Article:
Thursday, Oct. 31, 2013 | 2 a.m.
Your recent piece on ticks killing moose is a another lesson describing the unintended consequences brought by climate change.
Global warming is here, now. The friction fires from lightning strikes we experienced on Mount Charleston, the flooding caused from severe thunderstorms, and the extended heat wave we experienced are only introductions. Climate scientists tell us even greater and more dramatic changes are to be experienced as global atmospheric and oceanic temperatures continue rising.
While we don’t understand either the realm or the extent of unintended consequences that accompany climate change, we do know we now have pine beetles destroying our forests, roof rats living in the valley’s palm trees and bark scorpions that were never indigenous to this area. We also know the surrounding desert is filled with invasive cheatgrass that has overtaken native plant species creating a desert flash fuel awaiting a careless flame or lightning strike.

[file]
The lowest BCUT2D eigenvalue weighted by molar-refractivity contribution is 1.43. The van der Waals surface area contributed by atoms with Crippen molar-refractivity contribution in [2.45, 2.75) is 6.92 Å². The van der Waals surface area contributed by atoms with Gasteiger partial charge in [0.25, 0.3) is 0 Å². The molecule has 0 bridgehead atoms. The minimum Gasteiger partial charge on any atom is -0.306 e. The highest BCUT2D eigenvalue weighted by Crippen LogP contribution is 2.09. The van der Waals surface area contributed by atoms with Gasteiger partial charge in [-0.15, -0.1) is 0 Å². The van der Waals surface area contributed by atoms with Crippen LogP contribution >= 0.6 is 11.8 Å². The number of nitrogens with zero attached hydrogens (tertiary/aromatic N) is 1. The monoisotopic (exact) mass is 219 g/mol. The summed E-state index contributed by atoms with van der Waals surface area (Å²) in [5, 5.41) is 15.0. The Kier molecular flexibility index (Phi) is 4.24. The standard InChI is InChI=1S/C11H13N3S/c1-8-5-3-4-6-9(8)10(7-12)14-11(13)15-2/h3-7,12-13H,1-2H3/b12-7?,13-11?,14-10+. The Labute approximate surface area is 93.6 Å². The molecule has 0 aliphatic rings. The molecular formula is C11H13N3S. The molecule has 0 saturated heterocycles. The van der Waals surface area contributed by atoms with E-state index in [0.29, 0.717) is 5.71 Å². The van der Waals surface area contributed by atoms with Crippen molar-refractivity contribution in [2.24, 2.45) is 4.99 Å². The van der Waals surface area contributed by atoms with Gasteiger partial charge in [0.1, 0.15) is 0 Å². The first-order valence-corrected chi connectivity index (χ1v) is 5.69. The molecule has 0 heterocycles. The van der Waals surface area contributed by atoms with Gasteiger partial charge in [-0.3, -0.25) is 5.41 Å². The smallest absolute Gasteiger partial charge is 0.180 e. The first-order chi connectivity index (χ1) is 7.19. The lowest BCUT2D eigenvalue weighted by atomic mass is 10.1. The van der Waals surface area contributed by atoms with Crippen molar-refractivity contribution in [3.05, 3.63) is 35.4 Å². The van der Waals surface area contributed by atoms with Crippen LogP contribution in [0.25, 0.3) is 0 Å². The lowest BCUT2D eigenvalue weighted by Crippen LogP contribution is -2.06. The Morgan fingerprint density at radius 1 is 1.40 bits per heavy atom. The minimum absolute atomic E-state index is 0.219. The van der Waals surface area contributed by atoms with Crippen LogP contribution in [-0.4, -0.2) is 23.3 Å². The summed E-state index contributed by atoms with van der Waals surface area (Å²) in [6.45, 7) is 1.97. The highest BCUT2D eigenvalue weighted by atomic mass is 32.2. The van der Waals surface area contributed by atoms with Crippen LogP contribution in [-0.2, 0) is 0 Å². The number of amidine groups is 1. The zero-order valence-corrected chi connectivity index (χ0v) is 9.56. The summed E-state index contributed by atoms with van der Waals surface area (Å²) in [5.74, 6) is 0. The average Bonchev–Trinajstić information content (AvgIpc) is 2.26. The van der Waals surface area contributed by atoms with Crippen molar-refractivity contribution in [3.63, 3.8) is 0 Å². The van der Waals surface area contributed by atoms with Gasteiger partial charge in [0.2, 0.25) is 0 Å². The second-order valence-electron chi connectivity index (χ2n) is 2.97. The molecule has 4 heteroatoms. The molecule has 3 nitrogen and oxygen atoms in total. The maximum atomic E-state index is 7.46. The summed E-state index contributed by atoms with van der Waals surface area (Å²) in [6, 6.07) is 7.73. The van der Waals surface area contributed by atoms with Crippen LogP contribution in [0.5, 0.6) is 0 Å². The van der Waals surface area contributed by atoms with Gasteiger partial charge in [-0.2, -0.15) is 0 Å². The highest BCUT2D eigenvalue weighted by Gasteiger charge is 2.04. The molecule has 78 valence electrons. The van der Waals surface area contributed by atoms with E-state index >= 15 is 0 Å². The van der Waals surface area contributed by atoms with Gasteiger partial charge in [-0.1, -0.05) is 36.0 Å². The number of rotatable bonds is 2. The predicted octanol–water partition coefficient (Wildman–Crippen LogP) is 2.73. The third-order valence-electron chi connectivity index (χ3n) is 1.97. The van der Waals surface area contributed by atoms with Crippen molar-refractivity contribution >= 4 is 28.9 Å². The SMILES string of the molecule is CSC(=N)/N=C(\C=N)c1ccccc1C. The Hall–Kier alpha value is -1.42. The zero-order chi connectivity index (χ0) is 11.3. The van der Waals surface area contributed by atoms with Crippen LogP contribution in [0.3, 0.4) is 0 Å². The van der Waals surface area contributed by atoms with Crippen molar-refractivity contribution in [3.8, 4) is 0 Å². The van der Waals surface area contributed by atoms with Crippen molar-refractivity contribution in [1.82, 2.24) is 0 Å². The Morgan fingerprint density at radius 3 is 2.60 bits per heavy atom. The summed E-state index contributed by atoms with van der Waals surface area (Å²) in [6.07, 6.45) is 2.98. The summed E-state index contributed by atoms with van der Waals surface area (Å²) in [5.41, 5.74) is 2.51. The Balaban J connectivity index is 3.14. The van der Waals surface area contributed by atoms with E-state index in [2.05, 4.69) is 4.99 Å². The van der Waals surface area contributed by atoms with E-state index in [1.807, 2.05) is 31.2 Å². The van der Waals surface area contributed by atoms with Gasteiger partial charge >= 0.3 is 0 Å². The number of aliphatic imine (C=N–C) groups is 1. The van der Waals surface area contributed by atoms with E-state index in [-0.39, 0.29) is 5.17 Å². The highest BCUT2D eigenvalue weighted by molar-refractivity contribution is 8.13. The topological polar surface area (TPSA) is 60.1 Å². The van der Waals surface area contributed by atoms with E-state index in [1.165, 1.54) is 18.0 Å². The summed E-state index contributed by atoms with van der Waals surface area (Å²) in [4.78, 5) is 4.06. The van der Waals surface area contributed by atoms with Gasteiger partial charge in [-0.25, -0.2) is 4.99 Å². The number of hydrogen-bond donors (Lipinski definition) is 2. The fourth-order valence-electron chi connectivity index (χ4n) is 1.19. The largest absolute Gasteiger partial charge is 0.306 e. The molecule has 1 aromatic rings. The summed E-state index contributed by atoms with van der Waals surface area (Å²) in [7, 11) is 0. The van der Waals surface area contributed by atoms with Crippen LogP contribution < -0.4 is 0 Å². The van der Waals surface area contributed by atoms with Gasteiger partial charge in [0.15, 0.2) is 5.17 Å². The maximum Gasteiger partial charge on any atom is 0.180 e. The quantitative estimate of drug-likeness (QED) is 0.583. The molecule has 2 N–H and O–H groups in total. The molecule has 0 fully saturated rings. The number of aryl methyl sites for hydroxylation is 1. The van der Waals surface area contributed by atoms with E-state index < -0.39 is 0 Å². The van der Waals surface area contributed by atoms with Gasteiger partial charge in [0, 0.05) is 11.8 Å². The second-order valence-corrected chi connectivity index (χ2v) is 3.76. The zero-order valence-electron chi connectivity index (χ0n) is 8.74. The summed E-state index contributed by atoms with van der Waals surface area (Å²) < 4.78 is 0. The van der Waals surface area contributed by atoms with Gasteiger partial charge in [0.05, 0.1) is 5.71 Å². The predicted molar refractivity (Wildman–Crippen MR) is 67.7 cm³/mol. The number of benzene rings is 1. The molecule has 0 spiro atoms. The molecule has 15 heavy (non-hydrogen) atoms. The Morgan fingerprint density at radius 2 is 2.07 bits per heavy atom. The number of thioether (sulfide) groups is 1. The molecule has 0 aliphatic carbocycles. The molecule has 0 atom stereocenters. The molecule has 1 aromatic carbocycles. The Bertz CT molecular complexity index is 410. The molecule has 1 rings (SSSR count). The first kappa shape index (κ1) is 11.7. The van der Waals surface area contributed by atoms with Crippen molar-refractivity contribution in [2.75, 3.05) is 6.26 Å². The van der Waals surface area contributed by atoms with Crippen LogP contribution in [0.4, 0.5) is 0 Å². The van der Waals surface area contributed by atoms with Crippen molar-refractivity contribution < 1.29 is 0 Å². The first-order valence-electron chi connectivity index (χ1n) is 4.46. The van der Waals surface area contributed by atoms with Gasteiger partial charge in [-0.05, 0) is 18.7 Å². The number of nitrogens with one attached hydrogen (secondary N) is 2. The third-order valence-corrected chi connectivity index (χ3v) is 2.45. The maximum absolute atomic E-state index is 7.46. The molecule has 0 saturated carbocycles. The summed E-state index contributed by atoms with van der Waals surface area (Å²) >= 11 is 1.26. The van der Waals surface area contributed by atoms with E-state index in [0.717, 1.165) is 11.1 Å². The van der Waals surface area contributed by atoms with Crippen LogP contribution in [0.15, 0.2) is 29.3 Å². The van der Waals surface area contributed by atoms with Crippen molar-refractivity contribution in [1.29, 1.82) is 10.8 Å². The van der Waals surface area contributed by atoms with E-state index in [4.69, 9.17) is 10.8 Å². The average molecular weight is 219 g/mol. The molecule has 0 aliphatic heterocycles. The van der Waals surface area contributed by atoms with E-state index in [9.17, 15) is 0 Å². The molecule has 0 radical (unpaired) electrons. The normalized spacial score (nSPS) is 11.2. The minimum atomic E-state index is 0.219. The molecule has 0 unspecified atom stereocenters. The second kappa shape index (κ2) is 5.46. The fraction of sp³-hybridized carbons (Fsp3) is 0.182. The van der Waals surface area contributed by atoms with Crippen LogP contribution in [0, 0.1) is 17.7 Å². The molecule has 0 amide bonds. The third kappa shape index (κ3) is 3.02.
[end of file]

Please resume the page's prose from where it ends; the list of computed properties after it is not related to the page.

The valley’s current problem with future access to adequate water is a direct consequence of airborne carbon and climate change.
We can’t change tomorrow, today; but we can make life better in the Mojave Desert by mitigating the impact tomorrow brings.